Iran Elections protests around the world and in cyberspace
Thousands of Iranians and some non-Iranians have taken to the streets around the world to protest the results of the Iranian elections and there seems to be no end in sight to the protests both in person and online on social networking sites such as twitter and Facebook.
Many Iranians overseas sent in absentee ballots, and the overwhelming sentiment among the demonstrators was their votes had not been counted.
Protests in Washington; London, England; Toronto, Canada; Berlin, Germany; and Los Angeles, California, each drew several hundred people. All of them were seemingly anti-Ahmadinejad.
On Sunday in Los Angeles, thousands of people gathered to protest Ahmadinejad's win.
In Westwood, protesters waved red, green and white Iranian flags and chanted, "Where are our votes, where are our votes?"
The crowd gathered not far from the Little Tehran neighborhood, a strip of Westwood Boulevard that has become a retail center for Iranians in Los Angeles, Beverly Hills and the San Fernando Valley.
Protestors in Kuala Lumpur, Malaysia protested on Monday and police fired tear gas on the crowd of several hundred. Earlier in the day there had been a much larger protest outside the United Nations, asking for them to nullify the election.
The protesters, mainly students from the local Iranian community of some 9,000 people, continued their march along a road outside the UN building.
In Dubai, where thousands of Iranians live, they protested outside their consulate chanting 'Ahmadinejad is a dictator'.
There were also protests in Paris, Toronto, Berlin and Washington.
The European Union has called for Tehran to investigate the results.
“The very serious doubts that have been raised about the free and fair nature of the election counting process are obviously of major concern to many people in Iran,” British Foreign Secretary David Miliband said.
Even media in Saudi Arabia said the results were undemocratic.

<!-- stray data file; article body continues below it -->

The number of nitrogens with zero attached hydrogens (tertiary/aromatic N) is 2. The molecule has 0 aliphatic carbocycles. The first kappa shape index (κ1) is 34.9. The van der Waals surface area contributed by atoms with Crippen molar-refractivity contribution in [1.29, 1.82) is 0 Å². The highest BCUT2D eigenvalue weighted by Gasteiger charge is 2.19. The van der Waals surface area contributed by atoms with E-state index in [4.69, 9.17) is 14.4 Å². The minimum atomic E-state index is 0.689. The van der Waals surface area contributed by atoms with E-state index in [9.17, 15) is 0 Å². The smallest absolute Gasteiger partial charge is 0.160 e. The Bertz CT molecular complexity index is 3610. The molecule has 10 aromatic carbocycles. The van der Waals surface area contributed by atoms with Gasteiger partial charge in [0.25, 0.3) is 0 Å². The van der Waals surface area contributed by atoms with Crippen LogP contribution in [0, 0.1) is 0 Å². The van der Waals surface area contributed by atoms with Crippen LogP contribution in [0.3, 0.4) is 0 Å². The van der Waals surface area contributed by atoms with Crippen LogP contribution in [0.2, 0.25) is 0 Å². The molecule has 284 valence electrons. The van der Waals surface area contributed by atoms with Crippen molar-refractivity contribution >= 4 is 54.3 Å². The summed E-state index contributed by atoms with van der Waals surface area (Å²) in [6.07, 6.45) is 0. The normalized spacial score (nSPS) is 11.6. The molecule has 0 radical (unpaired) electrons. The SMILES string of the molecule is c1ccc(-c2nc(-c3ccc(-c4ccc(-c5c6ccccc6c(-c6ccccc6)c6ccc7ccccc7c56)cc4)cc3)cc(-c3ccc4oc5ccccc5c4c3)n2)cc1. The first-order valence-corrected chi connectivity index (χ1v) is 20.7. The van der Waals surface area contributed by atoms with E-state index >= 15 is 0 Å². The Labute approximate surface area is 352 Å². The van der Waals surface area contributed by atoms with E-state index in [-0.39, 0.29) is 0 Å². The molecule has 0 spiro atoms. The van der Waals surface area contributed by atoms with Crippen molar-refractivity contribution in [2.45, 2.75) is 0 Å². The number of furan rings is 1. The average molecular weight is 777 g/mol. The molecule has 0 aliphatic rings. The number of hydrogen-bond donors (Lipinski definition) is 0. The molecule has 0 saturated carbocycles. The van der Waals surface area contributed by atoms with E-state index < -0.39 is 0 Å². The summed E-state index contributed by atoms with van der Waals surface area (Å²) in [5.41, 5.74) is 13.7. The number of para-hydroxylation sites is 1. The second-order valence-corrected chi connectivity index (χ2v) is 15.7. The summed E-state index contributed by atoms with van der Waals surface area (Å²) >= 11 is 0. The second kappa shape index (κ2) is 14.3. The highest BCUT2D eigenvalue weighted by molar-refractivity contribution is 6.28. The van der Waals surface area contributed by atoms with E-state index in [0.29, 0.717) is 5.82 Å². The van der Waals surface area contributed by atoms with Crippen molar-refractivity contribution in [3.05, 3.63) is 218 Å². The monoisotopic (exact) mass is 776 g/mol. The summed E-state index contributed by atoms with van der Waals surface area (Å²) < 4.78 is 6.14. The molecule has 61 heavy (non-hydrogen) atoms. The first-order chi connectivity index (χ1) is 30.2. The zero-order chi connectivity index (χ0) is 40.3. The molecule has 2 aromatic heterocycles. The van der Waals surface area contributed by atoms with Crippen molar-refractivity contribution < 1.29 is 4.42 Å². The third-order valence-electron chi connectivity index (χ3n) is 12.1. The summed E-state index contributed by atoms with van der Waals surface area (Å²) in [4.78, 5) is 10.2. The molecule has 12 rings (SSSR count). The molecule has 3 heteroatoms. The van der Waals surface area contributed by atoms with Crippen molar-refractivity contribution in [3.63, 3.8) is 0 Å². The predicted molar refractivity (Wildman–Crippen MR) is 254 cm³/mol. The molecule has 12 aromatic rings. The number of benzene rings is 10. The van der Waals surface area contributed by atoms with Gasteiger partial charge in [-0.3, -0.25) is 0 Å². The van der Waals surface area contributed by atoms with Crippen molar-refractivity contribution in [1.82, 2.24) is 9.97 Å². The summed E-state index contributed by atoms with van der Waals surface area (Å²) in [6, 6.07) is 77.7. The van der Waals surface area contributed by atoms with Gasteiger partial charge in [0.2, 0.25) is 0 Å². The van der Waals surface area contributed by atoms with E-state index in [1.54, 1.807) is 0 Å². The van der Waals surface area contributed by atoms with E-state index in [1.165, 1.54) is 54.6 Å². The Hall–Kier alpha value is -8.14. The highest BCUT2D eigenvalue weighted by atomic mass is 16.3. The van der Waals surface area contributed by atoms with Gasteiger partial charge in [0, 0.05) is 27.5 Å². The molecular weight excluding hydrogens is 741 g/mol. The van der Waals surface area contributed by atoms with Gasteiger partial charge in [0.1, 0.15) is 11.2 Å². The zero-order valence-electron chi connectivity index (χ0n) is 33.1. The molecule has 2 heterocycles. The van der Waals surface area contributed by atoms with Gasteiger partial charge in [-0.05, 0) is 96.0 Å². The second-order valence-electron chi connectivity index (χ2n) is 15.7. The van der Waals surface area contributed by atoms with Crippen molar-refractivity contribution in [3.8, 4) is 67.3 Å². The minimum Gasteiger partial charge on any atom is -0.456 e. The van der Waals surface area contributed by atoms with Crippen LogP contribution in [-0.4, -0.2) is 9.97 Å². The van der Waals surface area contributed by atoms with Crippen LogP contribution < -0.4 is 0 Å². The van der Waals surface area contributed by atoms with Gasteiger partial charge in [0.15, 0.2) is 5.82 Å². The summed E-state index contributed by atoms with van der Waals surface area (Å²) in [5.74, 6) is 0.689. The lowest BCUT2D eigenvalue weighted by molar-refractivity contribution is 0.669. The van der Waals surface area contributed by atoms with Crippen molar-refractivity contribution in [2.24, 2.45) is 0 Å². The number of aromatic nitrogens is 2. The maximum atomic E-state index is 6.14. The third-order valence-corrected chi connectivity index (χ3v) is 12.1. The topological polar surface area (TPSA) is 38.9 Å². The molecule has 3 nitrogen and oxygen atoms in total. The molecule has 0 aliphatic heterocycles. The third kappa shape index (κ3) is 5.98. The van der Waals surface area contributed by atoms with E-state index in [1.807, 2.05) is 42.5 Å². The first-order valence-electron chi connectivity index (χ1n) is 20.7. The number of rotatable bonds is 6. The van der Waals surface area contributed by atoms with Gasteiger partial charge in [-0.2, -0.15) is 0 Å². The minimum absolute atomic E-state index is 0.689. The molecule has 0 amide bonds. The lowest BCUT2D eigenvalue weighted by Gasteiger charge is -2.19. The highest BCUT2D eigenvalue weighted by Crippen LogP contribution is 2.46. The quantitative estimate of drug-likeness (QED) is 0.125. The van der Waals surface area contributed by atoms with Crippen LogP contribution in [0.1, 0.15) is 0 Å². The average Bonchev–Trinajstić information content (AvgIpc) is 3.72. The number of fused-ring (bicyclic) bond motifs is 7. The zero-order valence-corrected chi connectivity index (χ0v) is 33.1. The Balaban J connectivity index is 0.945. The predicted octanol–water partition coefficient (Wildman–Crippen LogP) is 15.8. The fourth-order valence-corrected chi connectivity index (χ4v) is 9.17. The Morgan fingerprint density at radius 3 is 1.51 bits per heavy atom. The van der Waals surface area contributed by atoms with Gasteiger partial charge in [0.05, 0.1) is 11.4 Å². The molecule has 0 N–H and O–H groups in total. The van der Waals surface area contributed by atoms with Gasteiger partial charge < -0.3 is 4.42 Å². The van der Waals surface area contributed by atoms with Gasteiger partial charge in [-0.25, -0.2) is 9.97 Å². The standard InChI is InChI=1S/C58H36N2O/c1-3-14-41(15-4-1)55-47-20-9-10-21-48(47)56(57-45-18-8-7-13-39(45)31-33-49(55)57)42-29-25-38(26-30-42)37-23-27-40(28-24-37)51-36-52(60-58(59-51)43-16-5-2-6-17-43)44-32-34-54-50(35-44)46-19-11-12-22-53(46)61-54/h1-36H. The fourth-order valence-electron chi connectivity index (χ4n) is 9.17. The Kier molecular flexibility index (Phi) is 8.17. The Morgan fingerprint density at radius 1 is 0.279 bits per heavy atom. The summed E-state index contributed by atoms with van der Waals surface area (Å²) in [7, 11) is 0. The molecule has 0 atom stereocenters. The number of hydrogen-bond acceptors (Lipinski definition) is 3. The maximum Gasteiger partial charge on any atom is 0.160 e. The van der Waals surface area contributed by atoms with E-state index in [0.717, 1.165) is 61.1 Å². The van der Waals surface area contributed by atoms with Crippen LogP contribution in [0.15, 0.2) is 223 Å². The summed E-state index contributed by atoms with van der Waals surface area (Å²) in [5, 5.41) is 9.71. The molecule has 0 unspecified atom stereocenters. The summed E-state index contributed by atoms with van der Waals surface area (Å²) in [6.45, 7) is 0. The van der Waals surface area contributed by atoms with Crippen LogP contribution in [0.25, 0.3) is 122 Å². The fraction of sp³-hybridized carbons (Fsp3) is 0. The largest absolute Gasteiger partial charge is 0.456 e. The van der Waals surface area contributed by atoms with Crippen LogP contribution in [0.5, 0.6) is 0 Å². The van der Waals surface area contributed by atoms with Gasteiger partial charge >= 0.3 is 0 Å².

“Falsifying the results is the easiest of tasks for a religious-security regime that does not believe in leaving to chance what it considers to be its right,” said the Saudi daily Asharq al-Awsat.
In London, about 300 people turned out to protest in front of the Iranian embassy, but police said no one was arrested.
In Vancouver, many young Iranians took to the streets over the weekend and there were some violent clashes with police.
One young Iranian said:
“Most of us are here because of the (1979 Islamic) revolution. All the people you see on the streets in Iran are our age. If I had not left Iran, I would be on the streets and fighting for my rights.”
In a way, this message of rigged election results has triggered a whole new thought process behind the leadership of the country entirely.
“You have an entire nation of youth who are highly educated and suppressed. The green (campaign) now represents what Obama brought to the States – that change (and) momentum that they’ve been waiting 30 years for.”
“(Mousavi) may not have all the answers, but he came forward and said, ‘I want to improve relations with the West and create equality for women.’ It ignited a spirit within the youth that hasn’t happened in 30 years.”
Iranians outside of Iran have been urged to use cyberspace and social networking sites to get the message out about what is happening inside their country. Even non-Iranians are being asked to protest in solidarity online to prevent a censoring of information.
Twitter is fast becoming the medium of choice:
In one link, Tweeters are being urged to set their location to Tehran and reset their time zone accordingly because it's harder to find the information gatherers if everyone becomes an Iranian.
Iran however, has asked the foreign media to restrict their reporting of these 'illegal protests' organized through the internet.
“No reporting activities should take place without coordination and permission of this office,” the Culture Ministry’s office for the foreign media said today in a faxed statement in Tehran. “Reporters should not take part in news events that have not been announced by this office.” Reporters should avoid being present at or covering “illegal protests” without the permission of the Interior Ministry, it added.
Mediums such as the telephone, e-mail, texting and access to the foreign press have all been restricted inside Iran, as protestors think that the Iranian government do not want people to see what is happening inside Iran.
It’s more likely now that the government will use force on demonstrators, Geneive Abdo, an Iran expert at the Century Foundation, a New York-based research group, said in an interview.
“They prefer to kill people if necessary and calm the situation,” Abdo said. “If it continues like this, it will turn into a serious rebellion.”
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